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HIS 202 — The Centennial of US Women’s Suffrage: A History

Quarter: Fall
Day(s): Tuesdays
Course Format: Live Online (About Formats)
Duration: 7 weeks
Date(s): Sep 22—Nov 3
Time: 7:00—8:50 pm (PT)
Drop Deadline: Sep 24
Unit: 1
Tuition: $370
Instructor(s): Margo Horn
Status: Closed
Please Note: Some of our refund deadlines have changed. See this course's drop deadline above and click here for the full policy.
Fall
Live Online(About Formats)
Tuesdays
7:00—8:50 pm (PT)
Date(s)
Sep 22—Nov 3
7 weeks
Drop By
Sep 24
1 Unit
Fees
$370
Instructor(s):
Margo Horn
Closed
Please Note: Some of our refund deadlines have changed. See this course's drop deadline above and click here for the full policy.
This course commemorates the one-hundredth anniversary of US women’s suffrage, with the ratification of the Nineteenth Amendment to the US Constitution on August 18, 1920. We will study the history of the women’s suffrage movement, which has famously been called a “century of struggle.” We will begin with women’s involvement in the social reform efforts of the 1820s and 1830s, such as the antislavery and temperance movements. We will see how this early activism by women led to the Seneca Falls Convention of 1848, which spearheaded a national movement for women’s rights. We will examine how this initially broad movement endured a series of setbacks following the Civil War, which led, starting in the late nineteenth century, to its narrowed focus on winning the vote for women—a clear goal that still did not unify the movement. We will explore internal divisions among suffrage leaders with different strategies to achieve the vote, as well as the marked racial conflicts between Black and white suffragists. Guest speaker Carol Lasser, professor of history, emerita, at Oberlin College and former president of the Society for Historians of the Early American Republic, will share her knowledge on women, gender, and race in US history. Finally, we explore women’s voting patterns since suffrage, and ask what the women’s vote has meant for American democracy.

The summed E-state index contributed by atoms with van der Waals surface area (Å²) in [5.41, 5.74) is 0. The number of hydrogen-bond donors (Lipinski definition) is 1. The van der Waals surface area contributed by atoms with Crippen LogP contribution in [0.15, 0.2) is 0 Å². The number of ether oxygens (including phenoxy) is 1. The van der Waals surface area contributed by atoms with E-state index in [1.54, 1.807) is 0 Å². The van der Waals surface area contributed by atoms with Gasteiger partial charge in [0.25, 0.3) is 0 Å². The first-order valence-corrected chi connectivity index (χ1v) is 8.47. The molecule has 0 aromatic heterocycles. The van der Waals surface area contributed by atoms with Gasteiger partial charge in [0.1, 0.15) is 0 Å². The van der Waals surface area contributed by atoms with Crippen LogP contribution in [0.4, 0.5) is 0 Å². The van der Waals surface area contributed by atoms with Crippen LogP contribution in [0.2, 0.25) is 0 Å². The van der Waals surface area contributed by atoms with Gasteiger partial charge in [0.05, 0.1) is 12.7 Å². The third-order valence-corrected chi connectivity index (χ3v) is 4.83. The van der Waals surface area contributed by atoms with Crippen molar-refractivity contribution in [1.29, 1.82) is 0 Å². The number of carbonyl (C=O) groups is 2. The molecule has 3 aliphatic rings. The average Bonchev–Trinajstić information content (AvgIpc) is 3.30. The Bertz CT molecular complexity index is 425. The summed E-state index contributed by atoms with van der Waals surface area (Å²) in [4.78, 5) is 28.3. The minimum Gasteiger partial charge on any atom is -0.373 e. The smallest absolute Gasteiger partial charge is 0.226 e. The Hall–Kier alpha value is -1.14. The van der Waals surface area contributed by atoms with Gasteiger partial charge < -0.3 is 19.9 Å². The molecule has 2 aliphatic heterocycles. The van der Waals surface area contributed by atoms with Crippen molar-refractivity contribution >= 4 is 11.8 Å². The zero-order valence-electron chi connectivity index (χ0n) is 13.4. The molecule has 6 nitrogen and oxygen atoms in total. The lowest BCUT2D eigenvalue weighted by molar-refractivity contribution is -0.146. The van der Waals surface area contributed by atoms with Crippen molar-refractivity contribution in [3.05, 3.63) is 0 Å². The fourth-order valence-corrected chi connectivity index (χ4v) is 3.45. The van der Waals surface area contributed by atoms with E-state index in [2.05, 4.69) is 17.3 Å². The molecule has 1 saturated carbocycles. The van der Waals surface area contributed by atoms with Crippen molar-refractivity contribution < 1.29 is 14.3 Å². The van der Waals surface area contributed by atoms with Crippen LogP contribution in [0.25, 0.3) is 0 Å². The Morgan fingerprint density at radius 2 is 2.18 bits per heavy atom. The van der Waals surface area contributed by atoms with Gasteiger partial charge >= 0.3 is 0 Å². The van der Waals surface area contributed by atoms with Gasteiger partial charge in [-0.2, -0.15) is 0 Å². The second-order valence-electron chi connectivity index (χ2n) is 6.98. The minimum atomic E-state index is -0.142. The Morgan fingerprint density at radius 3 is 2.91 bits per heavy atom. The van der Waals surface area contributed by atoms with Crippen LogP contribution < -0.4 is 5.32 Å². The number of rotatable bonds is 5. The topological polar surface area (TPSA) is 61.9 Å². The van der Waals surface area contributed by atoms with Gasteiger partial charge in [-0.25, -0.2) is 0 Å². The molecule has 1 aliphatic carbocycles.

Margo Horn, Lecturer, Program in Feminist, Gender, and Sexuality Studies, Stanford

Margo Horn specializes in the history of women, the history of family, and the social history of medicine and psychiatry. Her research projects concern the history of women physicians in the US, the history of single women in twentieth-century America, and the history of women and mental illness in America during the same period. She is the author of Before It's Too Late: The Child Guidance Movement in the United States, 1922-1945. She received an MA and a PhD from Tufts.

Textbooks for this course:

(Required) Ellen Carol DuBois, Suffrage: Women's Long Battle for the Vote, Hardcover or ebook (ISBN 978-1-5011-6516-0)
DOWNLOAD THE PRELIMINARY SYLLABUS » (subject to change)